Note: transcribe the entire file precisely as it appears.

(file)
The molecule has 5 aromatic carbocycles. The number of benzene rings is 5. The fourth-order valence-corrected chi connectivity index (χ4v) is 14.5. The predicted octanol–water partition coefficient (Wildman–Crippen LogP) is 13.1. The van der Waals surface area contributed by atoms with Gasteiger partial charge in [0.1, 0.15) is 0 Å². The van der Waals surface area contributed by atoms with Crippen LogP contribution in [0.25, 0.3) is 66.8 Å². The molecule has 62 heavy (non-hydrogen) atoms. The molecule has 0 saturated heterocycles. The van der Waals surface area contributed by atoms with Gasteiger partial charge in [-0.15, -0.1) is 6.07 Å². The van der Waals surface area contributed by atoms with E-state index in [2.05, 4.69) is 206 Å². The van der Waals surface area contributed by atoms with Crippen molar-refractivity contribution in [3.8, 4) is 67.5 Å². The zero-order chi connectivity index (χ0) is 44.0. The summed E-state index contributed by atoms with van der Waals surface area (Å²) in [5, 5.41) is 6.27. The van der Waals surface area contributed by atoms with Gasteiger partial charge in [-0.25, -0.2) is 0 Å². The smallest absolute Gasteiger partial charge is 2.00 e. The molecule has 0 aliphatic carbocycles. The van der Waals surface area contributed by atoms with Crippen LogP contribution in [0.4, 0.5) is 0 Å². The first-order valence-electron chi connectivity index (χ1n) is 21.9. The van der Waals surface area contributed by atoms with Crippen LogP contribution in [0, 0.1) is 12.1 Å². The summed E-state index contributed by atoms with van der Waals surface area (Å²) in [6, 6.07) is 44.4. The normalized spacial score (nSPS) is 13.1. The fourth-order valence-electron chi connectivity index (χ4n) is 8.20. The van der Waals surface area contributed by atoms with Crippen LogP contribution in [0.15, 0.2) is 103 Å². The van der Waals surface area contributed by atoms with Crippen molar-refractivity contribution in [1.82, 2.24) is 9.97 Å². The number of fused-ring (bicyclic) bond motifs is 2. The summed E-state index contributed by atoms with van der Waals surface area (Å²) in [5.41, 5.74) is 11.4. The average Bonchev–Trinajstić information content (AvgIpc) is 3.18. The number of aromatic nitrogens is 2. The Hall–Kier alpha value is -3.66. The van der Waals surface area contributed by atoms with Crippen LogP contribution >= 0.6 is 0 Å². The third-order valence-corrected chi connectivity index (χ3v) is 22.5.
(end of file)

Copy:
The molecule has 5 aromatic carbocycles. The number of benzene rings is 5. The fourth-order valence-corrected chi connectivity index (χ4v) is 14.5. The predicted octanol–water partition coefficient (Wildman–Crippen LogP) is 13.1. The van der Waals surface area contributed by atoms with Gasteiger partial charge in [0.1, 0.15) is 0 Å². The van der Waals surface area contributed by atoms with Crippen LogP contribution in [0.25, 0.3) is 66.8 Å². The molecule has 62 heavy (non-hydrogen) atoms. The molecule has 0 saturated heterocycles. The van der Waals surface area contributed by atoms with Gasteiger partial charge in [-0.15, -0.1) is 6.07 Å². The van der Waals surface area contributed by atoms with E-state index in [2.05, 4.69) is 206 Å². The van der Waals surface area contributed by atoms with Crippen molar-refractivity contribution in [3.8, 4) is 67.5 Å². The zero-order chi connectivity index (χ0) is 44.0. The summed E-state index contributed by atoms with van der Waals surface area (Å²) in [5, 5.41) is 6.27. The van der Waals surface area contributed by atoms with Gasteiger partial charge in [-0.25, -0.2) is 0 Å². The smallest absolute Gasteiger partial charge is 2.00 e. The molecule has 0 aliphatic carbocycles. The van der Waals surface area contributed by atoms with Crippen LogP contribution in [0.4, 0.5) is 0 Å². The first-order valence-electron chi connectivity index (χ1n) is 21.9. The van der Waals surface area contributed by atoms with Crippen LogP contribution in [0, 0.1) is 12.1 Å². The summed E-state index contributed by atoms with van der Waals surface area (Å²) in [6, 6.07) is 44.4. The normalized spacial score (nSPS) is 13.1. The fourth-order valence-electron chi connectivity index (χ4n) is 8.20. The van der Waals surface area contributed by atoms with Crippen LogP contribution in [0.15, 0.2) is 103 Å². The van der Waals surface area contributed by atoms with Crippen molar-refractivity contribution in [1.82, 2.24) is 9.97 Å². The number of fused-ring (bicyclic) bond motifs is 2. The summed E-state index contributed by atoms with van der Waals surface area (Å²) in [5.41, 5.74) is 11.4. The average Bonchev–Trinajstić information content (AvgIpc) is 3.18. The number of aromatic nitrogens is 2. The Hall–Kier alpha value is -3.66. The van der Waals surface area contributed by atoms with Crippen LogP contribution >= 0.6 is 0 Å². The third-order valence-corrected chi connectivity index (χ3v) is 22.5.